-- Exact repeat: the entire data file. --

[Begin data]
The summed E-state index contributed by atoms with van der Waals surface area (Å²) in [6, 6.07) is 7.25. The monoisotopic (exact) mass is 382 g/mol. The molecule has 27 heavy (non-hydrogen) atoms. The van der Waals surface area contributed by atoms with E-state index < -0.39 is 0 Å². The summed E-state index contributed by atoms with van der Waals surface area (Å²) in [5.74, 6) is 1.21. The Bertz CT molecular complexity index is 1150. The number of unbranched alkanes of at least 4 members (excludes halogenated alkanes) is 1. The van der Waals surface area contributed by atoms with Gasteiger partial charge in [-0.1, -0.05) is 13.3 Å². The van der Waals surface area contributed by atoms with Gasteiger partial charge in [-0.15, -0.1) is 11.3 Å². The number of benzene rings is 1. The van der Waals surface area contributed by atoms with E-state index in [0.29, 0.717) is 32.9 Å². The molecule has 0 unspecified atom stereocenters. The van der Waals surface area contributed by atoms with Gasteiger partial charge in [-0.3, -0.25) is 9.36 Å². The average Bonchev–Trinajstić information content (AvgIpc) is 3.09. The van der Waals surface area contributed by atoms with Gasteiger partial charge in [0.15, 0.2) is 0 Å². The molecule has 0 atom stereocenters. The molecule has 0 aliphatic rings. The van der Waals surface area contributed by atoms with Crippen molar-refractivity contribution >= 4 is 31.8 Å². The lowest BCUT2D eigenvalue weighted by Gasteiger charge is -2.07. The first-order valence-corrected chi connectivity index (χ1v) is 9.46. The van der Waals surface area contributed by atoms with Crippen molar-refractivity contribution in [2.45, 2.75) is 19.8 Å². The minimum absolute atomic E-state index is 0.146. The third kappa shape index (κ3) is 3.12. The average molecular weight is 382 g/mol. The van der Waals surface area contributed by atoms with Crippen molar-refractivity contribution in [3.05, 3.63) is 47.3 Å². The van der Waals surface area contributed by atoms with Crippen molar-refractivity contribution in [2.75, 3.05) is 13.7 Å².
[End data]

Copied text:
The summed E-state index contributed by atoms with van der Waals surface area (Å²) in [6, 6.07) is 7.25. The monoisotopic (exact) mass is 382 g/mol. The molecule has 27 heavy (non-hydrogen) atoms. The van der Waals surface area contributed by atoms with E-state index < -0.39 is 0 Å². The summed E-state index contributed by atoms with van der Waals surface area (Å²) in [5.74, 6) is 1.21. The Bertz CT molecular complexity index is 1150. The number of unbranched alkanes of at least 4 members (excludes halogenated alkanes) is 1. The van der Waals surface area contributed by atoms with Gasteiger partial charge in [-0.1, -0.05) is 13.3 Å². The van der Waals surface area contributed by atoms with Gasteiger partial charge in [-0.15, -0.1) is 11.3 Å². The number of benzene rings is 1. The van der Waals surface area contributed by atoms with E-state index in [0.29, 0.717) is 32.9 Å². The molecule has 0 unspecified atom stereocenters. The van der Waals surface area contributed by atoms with Gasteiger partial charge in [-0.3, -0.25) is 9.36 Å². The average Bonchev–Trinajstić information content (AvgIpc) is 3.09. The van der Waals surface area contributed by atoms with Gasteiger partial charge in [0.15, 0.2) is 0 Å². The molecule has 0 atom stereocenters. The molecule has 0 aliphatic rings. The van der Waals surface area contributed by atoms with Crippen molar-refractivity contribution >= 4 is 31.8 Å². The lowest BCUT2D eigenvalue weighted by Gasteiger charge is -2.07. The first-order valence-corrected chi connectivity index (χ1v) is 9.46. The van der Waals surface area contributed by atoms with Crippen molar-refractivity contribution in [2.45, 2.75) is 19.8 Å². The minimum absolute atomic E-state index is 0.146. The third kappa shape index (κ3) is 3.12. The average molecular weight is 382 g/mol. The van der Waals surface area contributed by atoms with Crippen molar-refractivity contribution in [3.05, 3.63) is 47.3 Å². The van der Waals surface area contributed by atoms with Crippen molar-refractivity contribution in [2.75, 3.05) is 13.7 Å².